What were the challenges of making this film during a pandemic? 

Robert Bader: The easy thing about working through the pandemic for me was that I do everything myself on these films. Some people would say I’m a control freak, but truth is I have no budget. I wrote, produced, directed and edited because I couldn’t afford to get anybody else to do those things. Editing the film occurred almost entirely at my desk in my home. When it went into post-production, I worked with another editor who helped me finish it off and that ended up being post-pandemic, really. We were still wearing masks in the edit room, but people were coming and going as opposed to the facility being mostly closed. Much of the work occurred in the vacuum of my home. Towards the end of the pandemic, when people started to be more available to be at work, I finished it off. It didn’t delay anything. It just gave me more time to focus on it because I didn’t have as many other things to do. I was working on a book and working on a film, so I had no complaints about being trapped in my house. 

How collaborative were the folks at American Masters? 

Robert Bader: I got good notes from Michael Kantor, the head of American Masters. When he saw my first cut of the film, he loved it. It’s interesting. I wasn’t really thinking it was going to be for American Masters. I didn’t know who it was going to be for. I just wanted to make it. Michael’s an old friend of mine, and I said, “Can you introduce me to some people at the other various PBS platforms?” He said, “Well, why not us? Why wouldn’t you let us have it?” My thought was, it’s about two people and American Masters is usually about one person. He said, “We want this, this is really wonderful.” That was a great thing to hear, because I didn’t have to run around trying to sell the film. 

I went to Michael as a friend for some advice and he wanted the film. Michael is a smart savvy guy. He knows what’s what. He gave me a couple of suggestions on things that I should probably move around or edit. He liked the film as it was, but those few little notes he gave me were very valuable. In that sense, it was mildly collaborative, but American Masters came in at the end and it was mostly intact at that point. 

What were some of those notes? 

Robert Bader: Now you’re asking for secrets! Okay, one of the deleted scenes—that’ll be on the DVD—concerns Dick introducing Groucho at Carnegie Hall. That was going to be near the very beginning of the film, and it didn’t really work anywhere else. Michael thought it was a little confusing to a casual viewer who might not know all that history, because it does sort of bounce back and forth in the beginning of the film from 1972 to 1961 to 1965. It was too much time travel in the first few minutes of the film. I tried unsuccessfully to move the Carnegie Hall segment to later in the film. It wasn’t that important so now it’s a deleted scene. That how deleted scenes happen. A couple of other people look at it. They say something like, “Why do you have that?” At first, when I took it out, I was a little upset about it and then I watched the film a couple of months later, when it hadn’t been there for a while, while I was editing. It plays better without it, so Michael was right. It’s now a deleted scene on the DVD. It just didn’t fit into the film well.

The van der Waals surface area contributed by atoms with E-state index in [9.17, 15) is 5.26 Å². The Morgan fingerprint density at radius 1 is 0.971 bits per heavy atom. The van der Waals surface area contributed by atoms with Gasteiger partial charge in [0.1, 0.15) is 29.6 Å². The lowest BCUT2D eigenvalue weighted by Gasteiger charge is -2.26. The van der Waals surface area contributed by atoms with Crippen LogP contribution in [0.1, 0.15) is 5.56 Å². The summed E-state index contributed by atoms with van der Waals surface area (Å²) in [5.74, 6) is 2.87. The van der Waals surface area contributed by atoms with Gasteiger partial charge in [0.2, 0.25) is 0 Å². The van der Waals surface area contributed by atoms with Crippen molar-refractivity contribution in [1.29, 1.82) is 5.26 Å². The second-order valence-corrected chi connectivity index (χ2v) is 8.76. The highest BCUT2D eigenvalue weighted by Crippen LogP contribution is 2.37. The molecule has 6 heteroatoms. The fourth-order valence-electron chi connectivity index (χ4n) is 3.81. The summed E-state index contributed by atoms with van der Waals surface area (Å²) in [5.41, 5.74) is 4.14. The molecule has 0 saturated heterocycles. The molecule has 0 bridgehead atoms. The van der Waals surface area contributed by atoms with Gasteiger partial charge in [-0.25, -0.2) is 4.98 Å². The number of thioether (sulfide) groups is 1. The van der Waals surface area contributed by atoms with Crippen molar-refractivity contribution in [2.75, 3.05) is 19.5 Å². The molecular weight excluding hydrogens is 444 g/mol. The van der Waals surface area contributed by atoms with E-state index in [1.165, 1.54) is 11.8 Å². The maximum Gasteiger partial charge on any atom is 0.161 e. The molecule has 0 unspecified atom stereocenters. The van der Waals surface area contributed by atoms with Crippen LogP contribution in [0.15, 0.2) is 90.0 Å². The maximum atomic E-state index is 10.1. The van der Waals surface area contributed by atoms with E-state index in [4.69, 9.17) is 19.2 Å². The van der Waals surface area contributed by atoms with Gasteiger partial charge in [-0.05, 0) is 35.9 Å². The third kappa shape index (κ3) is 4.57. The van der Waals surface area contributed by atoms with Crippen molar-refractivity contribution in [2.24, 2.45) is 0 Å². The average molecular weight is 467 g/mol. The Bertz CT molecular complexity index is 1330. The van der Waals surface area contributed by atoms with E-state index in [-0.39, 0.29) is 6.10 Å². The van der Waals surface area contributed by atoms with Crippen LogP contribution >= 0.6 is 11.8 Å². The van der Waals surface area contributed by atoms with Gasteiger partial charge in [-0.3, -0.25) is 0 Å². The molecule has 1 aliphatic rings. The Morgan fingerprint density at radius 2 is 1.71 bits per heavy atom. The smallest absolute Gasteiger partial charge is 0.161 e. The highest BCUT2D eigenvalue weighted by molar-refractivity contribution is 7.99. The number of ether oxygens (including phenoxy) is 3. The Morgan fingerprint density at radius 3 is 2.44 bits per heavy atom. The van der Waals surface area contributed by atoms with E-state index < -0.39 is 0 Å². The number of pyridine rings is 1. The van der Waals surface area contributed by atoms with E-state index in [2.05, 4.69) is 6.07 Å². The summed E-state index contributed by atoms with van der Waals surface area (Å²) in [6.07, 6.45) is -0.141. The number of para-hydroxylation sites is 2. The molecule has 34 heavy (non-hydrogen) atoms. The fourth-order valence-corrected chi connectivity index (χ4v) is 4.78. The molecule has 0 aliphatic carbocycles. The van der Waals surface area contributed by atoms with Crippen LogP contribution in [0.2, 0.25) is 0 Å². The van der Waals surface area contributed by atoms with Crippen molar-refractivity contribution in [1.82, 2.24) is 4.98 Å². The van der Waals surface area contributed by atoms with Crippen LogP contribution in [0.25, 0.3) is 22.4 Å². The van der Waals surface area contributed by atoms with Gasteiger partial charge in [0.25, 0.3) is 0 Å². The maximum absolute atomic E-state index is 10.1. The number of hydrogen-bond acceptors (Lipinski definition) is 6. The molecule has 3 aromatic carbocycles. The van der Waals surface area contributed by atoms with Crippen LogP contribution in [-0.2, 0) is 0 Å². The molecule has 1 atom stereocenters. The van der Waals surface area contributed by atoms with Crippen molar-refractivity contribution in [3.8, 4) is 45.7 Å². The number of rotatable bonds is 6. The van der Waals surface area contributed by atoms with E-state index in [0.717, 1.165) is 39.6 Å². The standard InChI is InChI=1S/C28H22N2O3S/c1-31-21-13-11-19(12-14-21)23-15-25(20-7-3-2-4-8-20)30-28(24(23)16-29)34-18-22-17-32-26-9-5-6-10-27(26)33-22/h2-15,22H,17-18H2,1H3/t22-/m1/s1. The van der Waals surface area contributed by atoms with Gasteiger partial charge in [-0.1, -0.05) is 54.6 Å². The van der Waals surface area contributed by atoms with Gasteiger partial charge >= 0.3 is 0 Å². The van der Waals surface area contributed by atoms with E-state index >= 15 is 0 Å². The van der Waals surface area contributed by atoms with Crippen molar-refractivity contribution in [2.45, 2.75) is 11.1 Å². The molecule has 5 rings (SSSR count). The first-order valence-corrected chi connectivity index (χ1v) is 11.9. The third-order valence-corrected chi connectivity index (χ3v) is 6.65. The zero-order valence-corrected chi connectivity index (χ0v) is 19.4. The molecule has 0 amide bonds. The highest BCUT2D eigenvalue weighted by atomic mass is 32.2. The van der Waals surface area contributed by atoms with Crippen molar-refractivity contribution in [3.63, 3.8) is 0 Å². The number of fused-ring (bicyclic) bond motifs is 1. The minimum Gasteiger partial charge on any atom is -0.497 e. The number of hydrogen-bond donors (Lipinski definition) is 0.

Ali & Cavett: The Tale of the Tapes
Dick Cavett and Muhammad Ali in 1974. Photo credit: Daphne Productions

Are there any other Cavett guests that you’re working on for future films? 

Robert Bader: I’m not sure that there are any other guests who were on enough times that would be interesting enough to do a film. There are a lot of ideas about films that could be made from the Dick Cavett Show and I’m not certain what might work next. We did two television specials for PBS in 2014 and 2015. We did one about the Watergate scandal and one about the Vietnam War. I wish I had made those into ninety-minute feature films, but they are very effective as sixty-minute television shows. We got them on for the anniversaries. There was a time crunch on that. We wanted Dick Cavett’s Watergate to coincide with the fortieth anniversary of the resignation of Richard Nixon and we wanted Dick Cavett’s Vietnam to air on the fortieth anniversary in the fall of Saigon, the end of the Vietnam War. Those were time sensitive productions that had to be on the air by certain dates. The idea of making them feature films and running around the festival circuit and figuring out when we could sell them—we didn’t really want to take chances and not get them done in time for those anniversaries so those are TV specials.